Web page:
Employees walk along a road at the Infosys Ltd. campus in the Electronics City information technology hub in Bengaluru, India Image Credit: Bloomberg

I feel terrible for the city that nurtured more Indian unicorns than others — Bengaluru, located in Karnataka, had the same ineffable buzz of New York, Dubai and London — that gets the cities turning in to financial world capitals, creates jobs and nurtures a full fledged tourism industry.

My former editor at the Indian Express, Shekhar Gupta, wrote a lament for Bengaluru recently but, it’s much more than that.

Weaponising Hijab

By weaponising the Hijab, which some girls wore to school to make it a choice between the head cover and education, by raising needless controversy over halal meat and imposing an illegal boycott on minorities carrying out businesses near temples is akin to mainstreaming hate.

While hate may pay electoral dividends, it destroys the society, which lets it fester and Bengaluru has become a classical example of that.

While on the surface, it is business as usual — international companies which set up huge infrastructure in Bengaluru might now be wary — as the extremists up the ante on ‘othering’.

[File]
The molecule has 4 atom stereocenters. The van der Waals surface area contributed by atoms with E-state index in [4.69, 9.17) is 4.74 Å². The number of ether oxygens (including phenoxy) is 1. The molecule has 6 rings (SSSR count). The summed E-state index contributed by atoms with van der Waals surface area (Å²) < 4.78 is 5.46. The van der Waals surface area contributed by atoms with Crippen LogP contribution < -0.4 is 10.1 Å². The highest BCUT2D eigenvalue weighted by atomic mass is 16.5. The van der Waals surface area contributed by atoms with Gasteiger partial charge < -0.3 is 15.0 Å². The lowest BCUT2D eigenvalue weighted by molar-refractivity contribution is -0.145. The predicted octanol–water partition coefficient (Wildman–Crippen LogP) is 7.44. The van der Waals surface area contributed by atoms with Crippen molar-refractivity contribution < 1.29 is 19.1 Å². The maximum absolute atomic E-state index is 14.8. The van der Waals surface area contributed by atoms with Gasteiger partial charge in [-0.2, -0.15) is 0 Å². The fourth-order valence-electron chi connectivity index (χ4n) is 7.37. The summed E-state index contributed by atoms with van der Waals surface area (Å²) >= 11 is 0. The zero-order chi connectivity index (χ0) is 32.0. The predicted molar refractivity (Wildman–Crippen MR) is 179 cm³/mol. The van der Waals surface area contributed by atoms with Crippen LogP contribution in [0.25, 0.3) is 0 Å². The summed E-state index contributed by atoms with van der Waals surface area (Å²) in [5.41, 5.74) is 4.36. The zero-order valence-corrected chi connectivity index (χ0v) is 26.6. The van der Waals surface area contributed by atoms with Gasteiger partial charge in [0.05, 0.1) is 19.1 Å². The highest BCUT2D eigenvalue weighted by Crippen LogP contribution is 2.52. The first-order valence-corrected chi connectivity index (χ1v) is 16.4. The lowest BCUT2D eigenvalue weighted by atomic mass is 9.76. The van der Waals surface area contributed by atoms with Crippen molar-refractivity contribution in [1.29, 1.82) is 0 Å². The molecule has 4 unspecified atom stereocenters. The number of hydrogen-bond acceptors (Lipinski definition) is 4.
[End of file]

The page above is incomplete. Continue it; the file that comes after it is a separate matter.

Young people who flocked to Bengaluru from across India with eyes wide with dreams of being the next Steve Jobs or local hero Nandan Nilekani are uncomfortable with the idea of hate: It always destroys big dreams.

The usual suspects

Kiran Mazumdar Shaw, chairperson of billion dollar company, Biocon Limited, flagged her concerns as she cited a tweet, saying “Karnataka has always forged inclusive economic development and we must not allow such communal exclusion — if ITBT became communal it would destroy our global leadership. @BSBommai please resolve this growing religious divide”. The clipping she cited was “Muslim ban: unease grows Karnataka temple committees traders admit pressure.”

Shaw was attacked and roundly abused for her concern for her own state by the usual suspects. But she bravely stood up to be counted. The new norms which let the majority dictate how a minority community eats, prays and dresses, and who they can love is now becoming a sad new normal.

A more tolerant world

What if the world where doctors, editors, artists, engineers of Indian origin are welcomed, earn a living and are feted as a model minorities decided to hit back?

From global citizens thinking big, we would go back to trying to make the impossible happen here. India’s demographic dividend would turn in to a nightmare.

Hate has ugly consequences and we in India are still to learn that lesson. From Bengaluru to Gurugram — where beef has been criminalised, the worry of some transnational companies is legit.

I write this SWAT analysis in Bangkok, Thailand and despite the pandemic can’t quite believe the growth of infrastructure here. The city is abuzz. Tourists are pouring in. The energy is infectious, just like the UAE.

I truly hope that India goes the tolerant way because that is the route of prosperity, huge job creation and human joy with no preconditions.